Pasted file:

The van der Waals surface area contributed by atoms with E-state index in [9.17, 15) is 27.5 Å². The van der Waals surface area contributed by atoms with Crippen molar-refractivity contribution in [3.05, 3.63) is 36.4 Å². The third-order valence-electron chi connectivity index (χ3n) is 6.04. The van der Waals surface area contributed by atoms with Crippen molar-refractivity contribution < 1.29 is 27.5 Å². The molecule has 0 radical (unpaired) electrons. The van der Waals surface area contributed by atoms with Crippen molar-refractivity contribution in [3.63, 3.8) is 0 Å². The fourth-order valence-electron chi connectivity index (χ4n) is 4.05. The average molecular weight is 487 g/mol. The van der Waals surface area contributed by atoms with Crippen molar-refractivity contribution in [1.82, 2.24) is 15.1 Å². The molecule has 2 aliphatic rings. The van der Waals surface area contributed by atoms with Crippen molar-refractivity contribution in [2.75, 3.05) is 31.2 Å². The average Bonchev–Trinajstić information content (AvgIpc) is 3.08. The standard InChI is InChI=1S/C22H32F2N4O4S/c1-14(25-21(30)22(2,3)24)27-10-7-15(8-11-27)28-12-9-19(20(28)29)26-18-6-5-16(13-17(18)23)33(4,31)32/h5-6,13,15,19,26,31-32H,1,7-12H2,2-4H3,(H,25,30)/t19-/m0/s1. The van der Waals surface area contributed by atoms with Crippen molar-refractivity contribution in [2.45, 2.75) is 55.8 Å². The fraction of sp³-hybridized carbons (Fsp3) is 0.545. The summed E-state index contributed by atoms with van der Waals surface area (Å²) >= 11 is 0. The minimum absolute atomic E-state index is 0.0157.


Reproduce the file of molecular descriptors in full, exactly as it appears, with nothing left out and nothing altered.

The van der Waals surface area contributed by atoms with E-state index in [9.17, 15) is 27.5 Å². The van der Waals surface area contributed by atoms with Crippen molar-refractivity contribution in [3.05, 3.63) is 36.4 Å². The third-order valence-electron chi connectivity index (χ3n) is 6.04. The van der Waals surface area contributed by atoms with Crippen molar-refractivity contribution < 1.29 is 27.5 Å². The molecule has 0 radical (unpaired) electrons. The van der Waals surface area contributed by atoms with Crippen molar-refractivity contribution in [3.63, 3.8) is 0 Å². The fourth-order valence-electron chi connectivity index (χ4n) is 4.05. The average molecular weight is 487 g/mol. The van der Waals surface area contributed by atoms with Crippen molar-refractivity contribution in [1.82, 2.24) is 15.1 Å². The molecule has 2 aliphatic rings. The van der Waals surface area contributed by atoms with Crippen molar-refractivity contribution in [2.75, 3.05) is 31.2 Å². The average Bonchev–Trinajstić information content (AvgIpc) is 3.08. The standard InChI is InChI=1S/C22H32F2N4O4S/c1-14(25-21(30)22(2,3)24)27-10-7-15(8-11-27)28-12-9-19(20(28)29)26-18-6-5-16(13-17(18)23)33(4,31)32/h5-6,13,15,19,26,31-32H,1,7-12H2,2-4H3,(H,25,30)/t19-/m0/s1. The van der Waals surface area contributed by atoms with Crippen molar-refractivity contribution in [2.45, 2.75) is 55.8 Å². The fraction of sp³-hybridized carbons (Fsp3) is 0.545. The summed E-state index contributed by atoms with van der Waals surface area (Å²) >= 11 is 0. The minimum absolute atomic E-state index is 0.0157.